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Dunvegan Castle

A historical perspective, drawn from the Ordnance Gazetteer of Scotland: A Survey of Scottish Topography, Statistical, Biographical and Historical, edited by Francis H. Groome and originally published in parts by Thomas C. Jack, Grange Publishing Works, Edinburgh between 1882 and 1885.

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Dunvegan, a village, a castle, a sea-loch, and a headland in Duirinish parish, Isle of Skye, Inverness-shire. The village lies near the head of the sea-loch, 23½ miles W by N of Portree, and 11 NNW of Struan; is a place of call for steamers from Glasgow to Skye and the Outer Hebrides; and has a post office, with money order, savings' bank, and telegraph departments, under Portree, a good hotel, Duirinish Free church, and a new public school, erected in 1875-76 at a cost of £915. Dunvegan Castle stands, near the village, on a rocky headland, washed on three sides by the sea, and on the fourth approached by a bridge over a narrow ravine. Forming three sides of a quadrangle, it presents 'an amorphous mass of masonry of every conceivable style of architecture, in which the nineteenth jostles the ninth century; ' and has, from time immemorial, been the seat of the chiefs of the Macleods, proprietors once of Lewis, Uist, and the greater part of Skye. And still, as says Alexander Smith, 'Macleod retains his old eyrie at Dunvegan, with its drawbridge and dungeons. At night he can hear the sea beating on the base of his rock. His " Maidens " are wet with the sea-foam; his mountain "Tables" are shrouded with the mists of the Atlantic. The rocks and mountains around him wear his name, ever as of old did his clansmen. "Macleod's country," the people yet call all the northern portion of the island., The present chief, Norman Macleod of Macleod (b. 1812; suc. 1835), holds 141,679 acres in Inverness-shire, valued at £8464 per annum. The oldest portion of Dunvegan, on the seaward side, is described by the Lexicographer as ' the skeleton of a castle of unknown antiquity, supposed to have been a Norwegian fortress, when the Danes were masters of the island. It is so nearly entire, that it might easily have been made habitable, were there not an ominous tradition in the family that the owner shall not outlive the reparation. The grandfather of the present laird, in defiance of prediction, began the work, but desisted in a little time, and applied his money to worse uses.' A lofty tower was added by Alastair Crotach (' Crookback Alexander '), who, dying at a great age in Queen Mary's reign, was buried at Rowardill in Harris. A third part, a long low edifice, was built by Rory More, who was knighted by James VI.; the rest consists of modern reconstructions and additions; and the whole forms one of the most interesting castles in the Highlands. Its history is marked, more even than that of most old Highland places, with legends of weird superstition; and furnished Sir Walter Scott with the subject of the last of his Letters on Demonology. Sir Walter spent a night in its Fairy Room in the summer of 1814, and wrote a description of it more picturesque than true. And forty years earlier, in the autumn of 1773, Dr Samuel Johnson ' tasted lotus here, and was in danger of forgetting that he was ever to depart, till Mr Boswell sagely reproached him with sluggishness and softness. ' Two singular relics are preserved at Dunvegan Castle. One is the ' fairy flag, ' alleged to have been captured at the Crusades by one of the Macleods from a Saracen chief, and consisting of a square piece of very rich silk, enwrought with crosses of gold thread and with elf-spots. The father of Dr Norman Macleod records how strangely a Gaelic prophecy fulfilled itself in 1799, when, as a boy, he was present at the opening of the iron chest in which this flag was stored. The other relic is a curiously-decorated drinking-horn, holding perhaps two quarts, which the heir of Macleod was expected to drain at one draught, as a test of manhood, before he was suffered to bear arms, or could claim a seat among grown-up men. This-' Rory More's horn '-is mentioned in a bacchanalian song of Burns, and was placed in the South Kensington Museum during the International Exhibition of 1862. Dunvegan Loch, known also as Loch Follart, separates the peninsula of Vaternish on the NE from that of Duirinish on the SW; measures 7½ miles in length, and 2½ miles in mean width; and affords safe anchorage, in any wind, for vessels of the heaviest burden. Dunvegan Head flanks the SW side of the sea-loch's entrance, or terminates the peninsula of Duirinish. It presents a singularly bold and precipitous appearance, rising to a height of more than 300 feet; and commands a fine view of the loch, the Minch, and the glens and mountains of Harris. See Samuel Johnson's Tour to the Western Islands (1775); chap. x. of Alexander Smith's Summer in Skye (1865); and vol. 1., pp. 333-335, of the Memoir of Norman Macleod, DD (1876).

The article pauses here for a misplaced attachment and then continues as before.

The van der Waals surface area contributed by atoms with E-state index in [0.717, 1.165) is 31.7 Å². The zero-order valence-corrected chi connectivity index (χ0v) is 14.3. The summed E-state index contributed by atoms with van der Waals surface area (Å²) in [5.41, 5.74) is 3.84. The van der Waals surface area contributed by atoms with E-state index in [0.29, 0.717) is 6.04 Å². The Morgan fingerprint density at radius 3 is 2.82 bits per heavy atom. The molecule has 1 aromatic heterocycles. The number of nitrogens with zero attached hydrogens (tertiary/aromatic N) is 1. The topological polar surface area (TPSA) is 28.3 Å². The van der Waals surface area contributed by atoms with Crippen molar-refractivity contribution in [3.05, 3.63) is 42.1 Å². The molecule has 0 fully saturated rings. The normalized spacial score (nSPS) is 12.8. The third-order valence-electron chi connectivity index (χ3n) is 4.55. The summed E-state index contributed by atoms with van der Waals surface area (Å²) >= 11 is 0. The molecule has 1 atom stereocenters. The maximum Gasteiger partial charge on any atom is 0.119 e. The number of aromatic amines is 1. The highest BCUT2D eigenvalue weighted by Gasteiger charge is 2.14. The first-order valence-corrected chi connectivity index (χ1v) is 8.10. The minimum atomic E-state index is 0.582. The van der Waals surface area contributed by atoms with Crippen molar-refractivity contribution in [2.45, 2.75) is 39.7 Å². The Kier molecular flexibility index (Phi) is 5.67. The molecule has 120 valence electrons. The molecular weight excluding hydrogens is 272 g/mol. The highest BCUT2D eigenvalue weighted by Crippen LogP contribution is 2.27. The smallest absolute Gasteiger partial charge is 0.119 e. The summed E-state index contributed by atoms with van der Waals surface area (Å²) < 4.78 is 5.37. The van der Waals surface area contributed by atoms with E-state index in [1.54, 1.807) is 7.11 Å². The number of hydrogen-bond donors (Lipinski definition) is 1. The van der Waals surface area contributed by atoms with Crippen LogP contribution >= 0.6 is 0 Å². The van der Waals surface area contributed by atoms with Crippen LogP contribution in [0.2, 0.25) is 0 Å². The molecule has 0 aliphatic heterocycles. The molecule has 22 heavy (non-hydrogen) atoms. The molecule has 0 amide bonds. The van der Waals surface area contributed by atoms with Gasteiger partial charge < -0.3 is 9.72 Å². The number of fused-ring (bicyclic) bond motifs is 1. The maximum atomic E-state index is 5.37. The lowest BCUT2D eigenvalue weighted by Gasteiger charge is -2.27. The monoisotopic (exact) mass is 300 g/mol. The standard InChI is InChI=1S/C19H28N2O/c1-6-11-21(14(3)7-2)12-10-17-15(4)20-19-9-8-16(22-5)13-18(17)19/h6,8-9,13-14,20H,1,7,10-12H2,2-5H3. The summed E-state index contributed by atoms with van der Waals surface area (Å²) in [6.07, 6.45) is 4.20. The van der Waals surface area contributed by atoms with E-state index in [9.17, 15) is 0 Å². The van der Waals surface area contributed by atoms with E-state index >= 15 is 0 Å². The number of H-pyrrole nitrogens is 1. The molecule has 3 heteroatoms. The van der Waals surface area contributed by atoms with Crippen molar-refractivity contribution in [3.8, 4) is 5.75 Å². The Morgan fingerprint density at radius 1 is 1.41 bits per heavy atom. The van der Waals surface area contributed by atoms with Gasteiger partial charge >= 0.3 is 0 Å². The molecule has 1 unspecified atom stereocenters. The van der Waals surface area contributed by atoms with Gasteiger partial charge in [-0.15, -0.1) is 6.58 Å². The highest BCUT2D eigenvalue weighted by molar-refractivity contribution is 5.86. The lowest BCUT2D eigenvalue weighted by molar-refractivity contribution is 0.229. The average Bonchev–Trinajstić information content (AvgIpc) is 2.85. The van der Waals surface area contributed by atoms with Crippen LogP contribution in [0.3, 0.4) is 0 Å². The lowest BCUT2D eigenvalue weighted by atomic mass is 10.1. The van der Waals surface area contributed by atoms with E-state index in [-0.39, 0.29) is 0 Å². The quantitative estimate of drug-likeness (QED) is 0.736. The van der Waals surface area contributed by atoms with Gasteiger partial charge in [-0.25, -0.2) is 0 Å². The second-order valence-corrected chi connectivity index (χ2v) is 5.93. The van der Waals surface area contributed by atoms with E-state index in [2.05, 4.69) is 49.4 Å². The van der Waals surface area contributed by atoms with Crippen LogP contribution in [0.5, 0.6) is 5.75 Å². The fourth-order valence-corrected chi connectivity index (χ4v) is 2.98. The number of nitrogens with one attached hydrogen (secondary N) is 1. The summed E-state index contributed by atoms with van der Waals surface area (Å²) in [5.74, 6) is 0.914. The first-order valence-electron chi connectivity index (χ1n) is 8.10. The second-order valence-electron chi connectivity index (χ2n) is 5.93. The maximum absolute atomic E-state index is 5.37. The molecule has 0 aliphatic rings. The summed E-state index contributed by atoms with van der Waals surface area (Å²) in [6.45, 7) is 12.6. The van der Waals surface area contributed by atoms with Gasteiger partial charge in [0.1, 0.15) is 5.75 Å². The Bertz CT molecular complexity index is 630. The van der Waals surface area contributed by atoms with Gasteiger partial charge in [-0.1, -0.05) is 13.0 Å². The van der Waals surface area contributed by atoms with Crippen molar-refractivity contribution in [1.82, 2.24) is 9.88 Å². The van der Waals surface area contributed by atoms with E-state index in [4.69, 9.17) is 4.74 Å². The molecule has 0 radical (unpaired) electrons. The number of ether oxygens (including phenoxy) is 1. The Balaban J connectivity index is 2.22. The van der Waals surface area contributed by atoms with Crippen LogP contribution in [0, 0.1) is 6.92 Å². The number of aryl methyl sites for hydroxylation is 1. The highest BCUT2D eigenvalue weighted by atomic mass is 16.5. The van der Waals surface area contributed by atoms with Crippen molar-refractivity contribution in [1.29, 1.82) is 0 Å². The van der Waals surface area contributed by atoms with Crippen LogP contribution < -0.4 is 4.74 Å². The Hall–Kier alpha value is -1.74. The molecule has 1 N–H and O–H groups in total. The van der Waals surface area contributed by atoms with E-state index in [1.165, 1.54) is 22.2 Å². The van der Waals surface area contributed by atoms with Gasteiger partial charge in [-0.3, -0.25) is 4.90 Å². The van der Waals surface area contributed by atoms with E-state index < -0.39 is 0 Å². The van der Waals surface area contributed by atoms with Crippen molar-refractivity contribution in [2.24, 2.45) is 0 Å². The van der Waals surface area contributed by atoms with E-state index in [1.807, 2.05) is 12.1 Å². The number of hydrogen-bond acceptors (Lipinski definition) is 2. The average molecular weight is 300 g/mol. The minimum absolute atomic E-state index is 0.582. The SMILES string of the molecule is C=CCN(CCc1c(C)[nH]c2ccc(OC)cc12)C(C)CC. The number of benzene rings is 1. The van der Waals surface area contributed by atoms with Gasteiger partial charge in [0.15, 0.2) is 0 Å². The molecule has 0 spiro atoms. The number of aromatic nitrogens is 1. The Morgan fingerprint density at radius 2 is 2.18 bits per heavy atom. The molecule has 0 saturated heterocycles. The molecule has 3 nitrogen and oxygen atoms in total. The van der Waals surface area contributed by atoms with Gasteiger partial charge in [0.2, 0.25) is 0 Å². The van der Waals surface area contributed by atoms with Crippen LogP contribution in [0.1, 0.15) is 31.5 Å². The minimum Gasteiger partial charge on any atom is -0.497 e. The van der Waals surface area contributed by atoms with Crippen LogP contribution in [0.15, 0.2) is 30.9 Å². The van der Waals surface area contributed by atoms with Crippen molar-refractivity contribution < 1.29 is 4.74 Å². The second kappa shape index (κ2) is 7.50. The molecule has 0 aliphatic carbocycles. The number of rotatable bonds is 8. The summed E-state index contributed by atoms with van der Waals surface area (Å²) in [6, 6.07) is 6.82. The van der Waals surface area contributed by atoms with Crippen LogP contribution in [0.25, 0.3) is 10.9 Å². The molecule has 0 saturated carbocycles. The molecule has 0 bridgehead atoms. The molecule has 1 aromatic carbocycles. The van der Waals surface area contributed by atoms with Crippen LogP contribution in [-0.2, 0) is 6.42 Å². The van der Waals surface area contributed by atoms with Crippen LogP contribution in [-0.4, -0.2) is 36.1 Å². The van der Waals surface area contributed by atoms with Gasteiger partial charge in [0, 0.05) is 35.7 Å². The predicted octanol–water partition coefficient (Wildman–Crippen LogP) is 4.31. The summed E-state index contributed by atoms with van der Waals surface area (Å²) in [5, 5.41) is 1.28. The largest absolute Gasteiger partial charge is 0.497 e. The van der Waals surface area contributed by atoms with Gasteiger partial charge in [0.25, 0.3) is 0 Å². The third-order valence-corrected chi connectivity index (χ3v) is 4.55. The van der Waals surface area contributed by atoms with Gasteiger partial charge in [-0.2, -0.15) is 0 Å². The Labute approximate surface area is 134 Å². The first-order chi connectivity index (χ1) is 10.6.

An accompanying 19th C. Ordnance Survey map is available, or use the map tab to the right of this page.

Note: This text has been made available using a process of scanning and optical character recognition. Despite manual checking, some typographical errors may remain. Please remember this description dates from the 1880s; names may have changed, administrative divisions will certainly be different and there are known to be occasional errors of fact in the original text, which we have not corrected because we wish to maintain its integrity. This information is provided subject to our standard disclaimer

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